In pregnancy I had my donut days- days where I felt sad and didn’t feel up to facing the world. But I would eat a donut and pull it together. I needed a name for those days so that when Chris asked how my day was, I could sum it up in two words- Donut Day. Those days are long behind me. In the hospital we use a pain scale to evaluate how much pain someone is in. “On a scale of 1 to 10, 1 being no pain, 10 being your hand in a blender, what number would you give your pain?” Sometimes patients would be sitting comfortably, texting and rate their pain as 7 or 8, but not be even grimace. Those patients had never experienced a 10/10 pain, so they thought what they were experience was bad. We are not supposed to judge other people’s perception of pain, but I have been with many women in labor, women with kidney stones and I have seen what 10/10 pain looks like. I can now say I’ve been there myself. And knowing what 10/10 looks and feels like, someone with 7/10 pain shouldn’t be texting. I wish there was a scale of sadness, because I thought I knew what sadness was when I was pregnant. And I probably knew it more than some people. I thought Donut Days were 7/10, but now that I’ve reached new levels of sadness I can say they were more like 3-4/10. I was that person texting while I thought I was really sad. Now I’m in the real throws of sadness.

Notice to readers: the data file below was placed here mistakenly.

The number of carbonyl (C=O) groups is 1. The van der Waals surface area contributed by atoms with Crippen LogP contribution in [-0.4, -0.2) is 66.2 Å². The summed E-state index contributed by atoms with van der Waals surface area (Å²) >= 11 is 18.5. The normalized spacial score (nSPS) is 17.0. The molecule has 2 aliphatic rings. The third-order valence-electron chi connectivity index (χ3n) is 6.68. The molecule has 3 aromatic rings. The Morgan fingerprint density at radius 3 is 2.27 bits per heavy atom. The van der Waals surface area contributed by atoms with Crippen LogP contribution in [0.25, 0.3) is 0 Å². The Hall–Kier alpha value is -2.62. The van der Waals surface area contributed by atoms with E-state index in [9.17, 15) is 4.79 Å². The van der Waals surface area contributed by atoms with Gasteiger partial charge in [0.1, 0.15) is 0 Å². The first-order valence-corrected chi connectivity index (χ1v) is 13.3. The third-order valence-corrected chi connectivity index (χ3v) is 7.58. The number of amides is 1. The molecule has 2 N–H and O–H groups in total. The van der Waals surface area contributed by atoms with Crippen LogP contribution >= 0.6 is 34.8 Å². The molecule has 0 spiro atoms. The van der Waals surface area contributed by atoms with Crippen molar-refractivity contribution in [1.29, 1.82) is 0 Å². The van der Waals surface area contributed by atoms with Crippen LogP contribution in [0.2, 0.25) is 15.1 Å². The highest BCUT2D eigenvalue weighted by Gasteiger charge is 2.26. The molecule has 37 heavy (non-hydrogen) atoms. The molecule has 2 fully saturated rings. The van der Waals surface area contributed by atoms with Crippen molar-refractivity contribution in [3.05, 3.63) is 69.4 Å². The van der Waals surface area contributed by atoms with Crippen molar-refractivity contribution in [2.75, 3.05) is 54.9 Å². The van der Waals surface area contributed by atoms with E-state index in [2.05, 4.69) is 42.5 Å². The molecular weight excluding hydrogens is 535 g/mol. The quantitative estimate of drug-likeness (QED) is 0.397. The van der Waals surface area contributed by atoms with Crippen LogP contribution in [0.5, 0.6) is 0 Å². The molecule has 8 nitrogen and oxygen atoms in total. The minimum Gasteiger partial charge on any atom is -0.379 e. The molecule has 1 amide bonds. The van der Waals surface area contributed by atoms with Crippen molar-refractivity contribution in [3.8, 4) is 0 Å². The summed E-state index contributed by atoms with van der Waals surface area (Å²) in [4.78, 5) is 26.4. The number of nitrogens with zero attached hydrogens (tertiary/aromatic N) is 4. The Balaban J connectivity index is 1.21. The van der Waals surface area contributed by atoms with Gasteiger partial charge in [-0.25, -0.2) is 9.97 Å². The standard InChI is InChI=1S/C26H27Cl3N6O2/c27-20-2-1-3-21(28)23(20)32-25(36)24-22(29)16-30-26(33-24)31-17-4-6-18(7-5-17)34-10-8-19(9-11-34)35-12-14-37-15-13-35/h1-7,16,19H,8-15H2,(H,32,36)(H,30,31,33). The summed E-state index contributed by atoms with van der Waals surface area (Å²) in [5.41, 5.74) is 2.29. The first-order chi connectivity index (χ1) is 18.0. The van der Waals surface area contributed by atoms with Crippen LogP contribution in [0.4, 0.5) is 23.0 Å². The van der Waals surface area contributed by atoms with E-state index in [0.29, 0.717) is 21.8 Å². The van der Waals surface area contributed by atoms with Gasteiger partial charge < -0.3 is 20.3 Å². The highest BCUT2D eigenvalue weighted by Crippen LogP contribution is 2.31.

So I need a new term because now the good days are Donut Days. The best I can come up with is Gray. It’s sort of like the blues, but deeper and sadder. I can feel it creeping up- it starts low in my belly and slowly rises until my head is swimming in it. When it starts I can tell Chris “I’m feeling gray” and he knows. There’s nothing he or anyone can do, but I feel like I need someone to know, maybe so I don’t feel so alone. Because on the outside I may not be crying, I could look like I’m having a simple Donut Day, but really on the inside I’m gray. I don’t enjoy it- I’d rather feel more donut-y, which is more of a blank feeling.
Today started out gray. I didn’t get out of bed until 11 and that was only because I had a date planned. I had dinner with my cousin and a friend last night and laughed a bit more than I have for a while. In the car ride home I told Chris, “At dinner, I forgot.” I forgot what was going on in my life and in my head, which was good. It was a nice distraction. But then when I remember again, it’s a big crash. The fall is harder because I fell from a momentary high. So maybe this morning was still part of my crash from last night. Or perhaps it was because I decided to make some phone calls today, phone calls I was not looking forward to. I called the tailor. I called the dentist to reschedule an appointment (last time I was there they knew I was pregnant). And I called work.